You Should Definitely Go See “Probably”

You Should Definitely Go See “Probably”

Are you familiar with the process of writing an honors thesis? Perhaps you’re a regular reader of The Amherst Student’s “Thoughts on Theses” column, an underclassman curious about undertaking a capstone project or a thesis-writing senior who knows all too well the frequent advisor meetings, sleepless nights and writer’s block associated with the endeavor. You might, however, know a lot less about the Theater and Dance Department equivalent of the honors thesis. Student majors in their final year of study must complete a senior project integrating what they’ve learned about production and performance. These projects are unique because they often include an artistic, public performance component and a written component reflecting upon the student’s creative process. The department produces six to eight senior projects per academic calendar year; these projects comprise Amherst’s theater season. Have you supported a classmate by attending a senior thesis show yet this year? “Probably,” the work of English and Theater and Dance double major Owen Davis ’14, is sure to be a highlight of the spring semester’s performance offerings.

“‘Probably,’” Davis said, is a play about “the difficulty we as college students have about communicating about sex and intimacy.”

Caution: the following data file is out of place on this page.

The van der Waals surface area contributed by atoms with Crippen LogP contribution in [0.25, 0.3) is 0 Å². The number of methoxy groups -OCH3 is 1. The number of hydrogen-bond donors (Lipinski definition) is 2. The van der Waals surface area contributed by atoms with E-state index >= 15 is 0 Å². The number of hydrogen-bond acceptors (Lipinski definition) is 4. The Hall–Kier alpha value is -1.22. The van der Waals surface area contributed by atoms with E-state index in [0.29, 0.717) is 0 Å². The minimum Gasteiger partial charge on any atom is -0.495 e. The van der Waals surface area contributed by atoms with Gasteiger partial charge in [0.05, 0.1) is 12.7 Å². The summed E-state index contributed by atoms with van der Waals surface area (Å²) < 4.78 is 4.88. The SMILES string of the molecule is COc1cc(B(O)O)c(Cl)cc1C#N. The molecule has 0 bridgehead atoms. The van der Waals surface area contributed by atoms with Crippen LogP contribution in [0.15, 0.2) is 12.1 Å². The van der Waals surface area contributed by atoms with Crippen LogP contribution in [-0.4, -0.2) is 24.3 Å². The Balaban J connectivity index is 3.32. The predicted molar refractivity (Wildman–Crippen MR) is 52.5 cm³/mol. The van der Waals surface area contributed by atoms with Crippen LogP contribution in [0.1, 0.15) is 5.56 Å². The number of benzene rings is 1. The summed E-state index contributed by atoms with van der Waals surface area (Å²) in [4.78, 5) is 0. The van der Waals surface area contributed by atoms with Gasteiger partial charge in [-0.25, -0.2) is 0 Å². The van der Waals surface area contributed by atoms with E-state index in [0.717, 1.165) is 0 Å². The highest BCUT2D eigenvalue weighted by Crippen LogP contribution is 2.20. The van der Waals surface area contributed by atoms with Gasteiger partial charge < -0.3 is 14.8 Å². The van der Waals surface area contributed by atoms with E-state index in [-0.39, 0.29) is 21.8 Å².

It tells the story of four friends who attend a college much like Amherst. At first the characters speak candidly — even crudely — with each other about relationships. This vulgarity fades away when a member of the group is sexually assaulted. She now must deal with the trauma of her experience and figure out how talk frankly about it with her friends. The three other students, too, face a difficult task in learning how to speak honestly and thoughtfully about intimacy. After the assault, the crassness and humor of their conversations about sex just don’t seem appropriate anymore. Above all, “Probably” explores the role of language in human relationships. How do the words we use influence the way we treat one another, especially in matters as sensitive as sexual respect? Davis’s play asks the difficult questions that the Amherst College community has been grappling with since the publication of Angie Epifano’s essay in The Student during October 2012. His work is timely and thoughtful, and will surely bring a fresh perspective to the matter of sexual respect in theatrical form.